In conclusion, with the inspection system 1 according to this embodiment, the resonant frequency of the RFID tag 5 can be confirmed with high accuracy, based on the level of the voltage produced from the magnetic field sensing coil 15 of the tag set board 14.

In addition, with the system, which side and how much the open terminal voltage is shifted from a desired value can be confirmed. Accordingly, both the shifted side and the shift amount of the resonant frequency of the RFID tag 5 can be determined.

Furthermore, the height of the tag set board 14 relative to the reader/writer antenna 21 is changed, so that the inspection can be done under a desired magnetic field. Further, since the communication test is done while the height is changed, the maximum communication distance can be determined.

Up to this point, the description has been given of the inspection system according to the embodiment of the present invention, but an inspection system according to the present invention is not limited to this embodiment, and can be modified and varied as appropriate. To give an example, the RFID tag 5 is placed on the RFID tag set portion 14 b, but they do not face each other vertically. Alternatively, they may face horizontally, and the RFID tag 5 may be supported in the insert manner near the magnetic field sensing coil 15.

The tag set board 14 may be supported in any given manner, as long as the tag antenna 5 c faces the reader/writer antenna 21. For example, the tag set board 14 may be supported by a support member other than the base 11.

In the embodiment above, the RFID tag 5 in which the IC chip 5 b is mounted on the board has been exemplified, but a card type RFID tag, such as an IC card, is also applicable.

In the inspection system 1 according to the embodiment above, the vertical movement of the tag set board 14 and the measurement of both the open terminal voltage and the resonance signal have been done manually, but they can be done automatically instead.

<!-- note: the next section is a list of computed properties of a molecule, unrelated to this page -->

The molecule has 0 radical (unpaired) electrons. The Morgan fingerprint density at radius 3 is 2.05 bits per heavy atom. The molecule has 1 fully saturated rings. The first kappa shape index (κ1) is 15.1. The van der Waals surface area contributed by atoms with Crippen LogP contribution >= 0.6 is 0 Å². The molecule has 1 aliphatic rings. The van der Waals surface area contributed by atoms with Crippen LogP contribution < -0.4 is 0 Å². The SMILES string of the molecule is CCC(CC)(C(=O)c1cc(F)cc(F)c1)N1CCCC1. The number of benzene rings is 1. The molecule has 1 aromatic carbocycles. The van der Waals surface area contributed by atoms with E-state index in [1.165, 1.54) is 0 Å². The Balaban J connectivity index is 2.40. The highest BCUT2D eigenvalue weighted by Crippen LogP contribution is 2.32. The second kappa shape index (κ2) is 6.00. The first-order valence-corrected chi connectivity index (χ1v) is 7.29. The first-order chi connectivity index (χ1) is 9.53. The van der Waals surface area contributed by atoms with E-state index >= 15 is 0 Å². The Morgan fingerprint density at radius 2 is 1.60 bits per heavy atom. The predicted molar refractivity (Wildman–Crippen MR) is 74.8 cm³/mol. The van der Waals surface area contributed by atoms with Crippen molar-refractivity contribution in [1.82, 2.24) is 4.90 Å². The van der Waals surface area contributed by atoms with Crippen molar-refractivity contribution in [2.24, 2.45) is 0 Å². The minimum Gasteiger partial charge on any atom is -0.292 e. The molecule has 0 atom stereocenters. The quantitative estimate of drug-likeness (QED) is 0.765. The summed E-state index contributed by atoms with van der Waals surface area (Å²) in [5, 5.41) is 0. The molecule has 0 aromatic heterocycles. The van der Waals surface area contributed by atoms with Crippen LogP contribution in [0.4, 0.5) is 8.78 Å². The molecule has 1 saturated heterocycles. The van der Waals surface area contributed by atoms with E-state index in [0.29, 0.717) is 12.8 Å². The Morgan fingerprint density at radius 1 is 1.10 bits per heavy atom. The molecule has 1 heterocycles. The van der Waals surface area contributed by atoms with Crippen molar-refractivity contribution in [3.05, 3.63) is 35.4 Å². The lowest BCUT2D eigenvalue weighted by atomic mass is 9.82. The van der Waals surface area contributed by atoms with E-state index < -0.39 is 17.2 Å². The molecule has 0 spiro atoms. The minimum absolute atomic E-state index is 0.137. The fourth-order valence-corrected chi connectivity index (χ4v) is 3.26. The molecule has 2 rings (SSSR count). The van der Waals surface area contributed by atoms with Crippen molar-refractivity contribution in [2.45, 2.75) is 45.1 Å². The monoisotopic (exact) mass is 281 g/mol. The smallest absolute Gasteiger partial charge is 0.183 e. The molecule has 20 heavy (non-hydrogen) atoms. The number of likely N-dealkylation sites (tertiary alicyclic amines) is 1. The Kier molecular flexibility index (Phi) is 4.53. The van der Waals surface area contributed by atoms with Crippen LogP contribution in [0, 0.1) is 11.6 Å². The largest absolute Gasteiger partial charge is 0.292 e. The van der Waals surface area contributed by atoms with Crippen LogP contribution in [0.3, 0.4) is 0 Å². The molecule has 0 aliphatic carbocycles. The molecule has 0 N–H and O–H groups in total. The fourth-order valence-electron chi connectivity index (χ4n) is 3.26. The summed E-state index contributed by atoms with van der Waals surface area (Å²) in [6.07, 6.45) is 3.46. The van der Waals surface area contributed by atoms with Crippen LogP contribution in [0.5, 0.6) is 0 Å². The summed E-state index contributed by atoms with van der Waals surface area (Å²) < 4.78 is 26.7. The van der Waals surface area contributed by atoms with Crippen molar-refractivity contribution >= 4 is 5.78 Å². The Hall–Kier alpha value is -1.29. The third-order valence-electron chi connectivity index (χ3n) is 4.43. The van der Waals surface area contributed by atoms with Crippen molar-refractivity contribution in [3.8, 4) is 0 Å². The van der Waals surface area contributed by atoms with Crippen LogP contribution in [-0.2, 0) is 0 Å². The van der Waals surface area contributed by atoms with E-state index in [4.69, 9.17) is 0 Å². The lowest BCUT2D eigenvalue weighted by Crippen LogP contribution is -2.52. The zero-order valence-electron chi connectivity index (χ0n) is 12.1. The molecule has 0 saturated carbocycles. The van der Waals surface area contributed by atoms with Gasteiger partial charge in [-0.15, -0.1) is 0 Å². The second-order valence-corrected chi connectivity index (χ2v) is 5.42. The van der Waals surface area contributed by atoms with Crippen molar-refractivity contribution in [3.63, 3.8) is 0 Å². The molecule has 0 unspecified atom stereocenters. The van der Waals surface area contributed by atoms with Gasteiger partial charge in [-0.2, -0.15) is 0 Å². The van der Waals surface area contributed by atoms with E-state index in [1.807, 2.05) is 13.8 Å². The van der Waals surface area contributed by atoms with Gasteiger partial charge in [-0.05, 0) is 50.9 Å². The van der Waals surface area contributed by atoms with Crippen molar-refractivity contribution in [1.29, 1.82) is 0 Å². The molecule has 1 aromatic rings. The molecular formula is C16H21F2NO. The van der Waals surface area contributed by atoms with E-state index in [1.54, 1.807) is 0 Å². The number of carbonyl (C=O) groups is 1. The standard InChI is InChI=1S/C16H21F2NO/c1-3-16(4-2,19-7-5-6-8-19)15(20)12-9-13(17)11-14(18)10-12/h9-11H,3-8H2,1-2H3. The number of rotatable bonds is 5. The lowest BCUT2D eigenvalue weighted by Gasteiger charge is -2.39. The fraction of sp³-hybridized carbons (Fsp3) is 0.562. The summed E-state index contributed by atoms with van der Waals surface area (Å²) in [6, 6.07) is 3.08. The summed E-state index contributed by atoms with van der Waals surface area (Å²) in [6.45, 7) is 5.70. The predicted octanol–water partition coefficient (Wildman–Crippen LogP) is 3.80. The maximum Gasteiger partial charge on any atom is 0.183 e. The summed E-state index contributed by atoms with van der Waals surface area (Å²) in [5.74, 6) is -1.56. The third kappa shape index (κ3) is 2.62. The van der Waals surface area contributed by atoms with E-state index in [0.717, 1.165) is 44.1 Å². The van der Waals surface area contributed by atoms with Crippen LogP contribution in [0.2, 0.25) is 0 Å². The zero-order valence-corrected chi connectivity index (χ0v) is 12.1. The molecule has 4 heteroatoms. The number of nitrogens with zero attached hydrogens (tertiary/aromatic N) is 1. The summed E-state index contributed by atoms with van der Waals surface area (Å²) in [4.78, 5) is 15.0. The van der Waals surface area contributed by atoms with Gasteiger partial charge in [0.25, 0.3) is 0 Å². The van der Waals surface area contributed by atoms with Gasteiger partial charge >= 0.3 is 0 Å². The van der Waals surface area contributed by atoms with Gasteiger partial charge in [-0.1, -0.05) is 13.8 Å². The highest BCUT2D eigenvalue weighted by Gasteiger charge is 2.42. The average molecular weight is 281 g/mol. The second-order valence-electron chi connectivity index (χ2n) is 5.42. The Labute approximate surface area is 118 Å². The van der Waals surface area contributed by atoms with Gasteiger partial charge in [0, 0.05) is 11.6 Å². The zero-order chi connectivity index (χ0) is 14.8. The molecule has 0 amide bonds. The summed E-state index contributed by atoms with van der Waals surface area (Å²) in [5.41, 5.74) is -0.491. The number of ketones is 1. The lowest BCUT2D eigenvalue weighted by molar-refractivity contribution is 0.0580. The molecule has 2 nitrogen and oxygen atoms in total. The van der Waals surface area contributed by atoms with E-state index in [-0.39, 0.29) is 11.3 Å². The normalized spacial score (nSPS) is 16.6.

To give an example, the tag set board 14 may be moved by an actuator in order to adjust the magnetic field to a desired value, and the measurement may be done through a computer.

From the aforementioned explanation, those skilled in the art ascertain the essential characteristics of the present invention and can make the various modifications and variations to the present invention to adapt it to various usages and conditions without departing from the spirit and scope of the claims.

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Referenced by
Citing PatentFiling datePublication dateApplicantTitle
US7973646 *Nov 23, 2007Jul 5, 2011Industrial Technology Research InstituteMethod and apparatus for inspecting radio frequency identification tags
US20100207729 *Oct 7, 2009Aug 19, 2010Industrial Technology Research InstituteMethod and system for testing rfid tags
CN102236801BApr 21, 2010Apr 3, 2013中国电子技术标准化研究所Detecting system for radio frequency identification
Classifications
U.S. Classification340/572.4, 340/572.5, 340/572.7
International ClassificationB42D15/10, G06K17/00, G01R15/00, G01R29/08, G01R31/28, G06K7/08, G08B13/14
Cooperative ClassificationG06K7/10465, G01R31/2822, G06K7/0095, G01R29/0871, G06K7/10336
European ClassificationG06K7/10A9E, G06K7/10A8C, G06K7/00M, G01R31/28E3
Legal Events
DateCodeEventDescription
Jun 4, 2014FPAYFee payment
Year of fee payment: 8
Jun 3, 2010FPAYFee payment
Year of fee payment: 4
Mar 2, 2010ASAssignment
Owner name: CONTINENTAL AUTOMOTIVE SYSTEMS US, INC.,MICHIGAN
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Feb 15, 2007ASAssignment
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Dec 9, 2004ASAssignment